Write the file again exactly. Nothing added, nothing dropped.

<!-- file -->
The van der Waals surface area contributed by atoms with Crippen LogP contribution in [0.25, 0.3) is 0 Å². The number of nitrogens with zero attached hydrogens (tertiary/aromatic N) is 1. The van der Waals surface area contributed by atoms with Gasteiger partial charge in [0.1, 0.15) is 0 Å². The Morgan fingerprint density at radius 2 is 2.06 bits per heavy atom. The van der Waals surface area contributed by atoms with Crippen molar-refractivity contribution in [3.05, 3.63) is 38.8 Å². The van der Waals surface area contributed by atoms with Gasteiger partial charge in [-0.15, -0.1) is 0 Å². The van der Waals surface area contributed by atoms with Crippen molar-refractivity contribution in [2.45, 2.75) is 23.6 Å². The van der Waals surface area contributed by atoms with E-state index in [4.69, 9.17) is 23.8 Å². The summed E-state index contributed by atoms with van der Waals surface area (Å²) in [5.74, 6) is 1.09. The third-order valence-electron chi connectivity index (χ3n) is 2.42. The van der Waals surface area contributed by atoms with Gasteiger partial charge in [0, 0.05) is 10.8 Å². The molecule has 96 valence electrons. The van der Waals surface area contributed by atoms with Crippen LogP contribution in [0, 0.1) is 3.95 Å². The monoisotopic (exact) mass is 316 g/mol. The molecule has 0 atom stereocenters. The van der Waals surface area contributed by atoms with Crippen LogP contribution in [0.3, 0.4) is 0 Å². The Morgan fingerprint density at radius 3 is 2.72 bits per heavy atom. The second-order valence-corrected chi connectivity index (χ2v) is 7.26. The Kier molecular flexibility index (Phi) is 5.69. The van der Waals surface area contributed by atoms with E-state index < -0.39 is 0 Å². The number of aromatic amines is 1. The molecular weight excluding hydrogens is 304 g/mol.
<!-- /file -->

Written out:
The van der Waals surface area contributed by atoms with Crippen LogP contribution in [0.25, 0.3) is 0 Å². The number of nitrogens with zero attached hydrogens (tertiary/aromatic N) is 1. The van der Waals surface area contributed by atoms with Gasteiger partial charge in [0.1, 0.15) is 0 Å². The Morgan fingerprint density at radius 2 is 2.06 bits per heavy atom. The van der Waals surface area contributed by atoms with Crippen molar-refractivity contribution in [3.05, 3.63) is 38.8 Å². The van der Waals surface area contributed by atoms with Gasteiger partial charge in [-0.15, -0.1) is 0 Å². The van der Waals surface area contributed by atoms with Crippen molar-refractivity contribution in [2.45, 2.75) is 23.6 Å². The van der Waals surface area contributed by atoms with E-state index in [4.69, 9.17) is 23.8 Å². The summed E-state index contributed by atoms with van der Waals surface area (Å²) in [5.74, 6) is 1.09. The third-order valence-electron chi connectivity index (χ3n) is 2.42. The van der Waals surface area contributed by atoms with Gasteiger partial charge in [0, 0.05) is 10.8 Å². The molecule has 96 valence electrons. The van der Waals surface area contributed by atoms with Crippen LogP contribution in [0, 0.1) is 3.95 Å². The monoisotopic (exact) mass is 316 g/mol. The molecule has 0 atom stereocenters. The van der Waals surface area contributed by atoms with Crippen LogP contribution in [0.3, 0.4) is 0 Å². The Morgan fingerprint density at radius 3 is 2.72 bits per heavy atom. The second-order valence-corrected chi connectivity index (χ2v) is 7.26. The Kier molecular flexibility index (Phi) is 5.69. The van der Waals surface area contributed by atoms with E-state index < -0.39 is 0 Å². The number of aromatic amines is 1. The molecular weight excluding hydrogens is 304 g/mol.